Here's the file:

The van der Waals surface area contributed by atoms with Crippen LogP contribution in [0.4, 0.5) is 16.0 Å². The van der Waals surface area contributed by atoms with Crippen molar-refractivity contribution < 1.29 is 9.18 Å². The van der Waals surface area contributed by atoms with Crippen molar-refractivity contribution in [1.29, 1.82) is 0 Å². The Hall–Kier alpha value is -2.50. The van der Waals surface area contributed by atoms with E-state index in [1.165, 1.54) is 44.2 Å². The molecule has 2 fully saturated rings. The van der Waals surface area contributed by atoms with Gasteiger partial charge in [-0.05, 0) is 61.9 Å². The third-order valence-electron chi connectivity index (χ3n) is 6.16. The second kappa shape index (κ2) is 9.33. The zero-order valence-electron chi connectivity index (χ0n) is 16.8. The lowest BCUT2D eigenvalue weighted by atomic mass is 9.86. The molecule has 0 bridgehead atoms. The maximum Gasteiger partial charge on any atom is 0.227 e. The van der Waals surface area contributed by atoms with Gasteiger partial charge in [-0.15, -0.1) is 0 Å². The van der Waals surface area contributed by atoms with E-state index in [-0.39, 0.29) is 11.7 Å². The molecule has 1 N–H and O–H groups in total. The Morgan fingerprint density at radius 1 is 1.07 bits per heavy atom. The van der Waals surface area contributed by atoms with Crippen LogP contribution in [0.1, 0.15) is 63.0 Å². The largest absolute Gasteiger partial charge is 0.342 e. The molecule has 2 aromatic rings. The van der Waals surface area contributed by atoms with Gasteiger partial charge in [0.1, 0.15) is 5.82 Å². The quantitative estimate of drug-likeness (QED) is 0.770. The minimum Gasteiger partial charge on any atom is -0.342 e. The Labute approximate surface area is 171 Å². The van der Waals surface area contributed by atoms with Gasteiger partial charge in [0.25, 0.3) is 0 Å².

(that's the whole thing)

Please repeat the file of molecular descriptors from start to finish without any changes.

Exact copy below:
The van der Waals surface area contributed by atoms with Crippen LogP contribution in [0.4, 0.5) is 16.0 Å². The van der Waals surface area contributed by atoms with Crippen molar-refractivity contribution < 1.29 is 9.18 Å². The van der Waals surface area contributed by atoms with Crippen molar-refractivity contribution in [1.29, 1.82) is 0 Å². The Hall–Kier alpha value is -2.50. The van der Waals surface area contributed by atoms with E-state index in [1.165, 1.54) is 44.2 Å². The molecule has 2 fully saturated rings. The van der Waals surface area contributed by atoms with Gasteiger partial charge in [-0.05, 0) is 61.9 Å². The third-order valence-electron chi connectivity index (χ3n) is 6.16. The second kappa shape index (κ2) is 9.33. The zero-order valence-electron chi connectivity index (χ0n) is 16.8. The lowest BCUT2D eigenvalue weighted by atomic mass is 9.86. The molecule has 0 bridgehead atoms. The maximum Gasteiger partial charge on any atom is 0.227 e. The van der Waals surface area contributed by atoms with Gasteiger partial charge in [-0.15, -0.1) is 0 Å². The van der Waals surface area contributed by atoms with E-state index in [-0.39, 0.29) is 11.7 Å². The molecule has 1 N–H and O–H groups in total. The Morgan fingerprint density at radius 1 is 1.07 bits per heavy atom. The van der Waals surface area contributed by atoms with Crippen LogP contribution in [0.1, 0.15) is 63.0 Å². The largest absolute Gasteiger partial charge is 0.342 e. The molecule has 2 aromatic rings. The van der Waals surface area contributed by atoms with Gasteiger partial charge in [0.1, 0.15) is 5.82 Å². The quantitative estimate of drug-likeness (QED) is 0.770. The minimum Gasteiger partial charge on any atom is -0.342 e. The Labute approximate surface area is 171 Å². The van der Waals surface area contributed by atoms with Gasteiger partial charge in [0.25, 0.3) is 0 Å².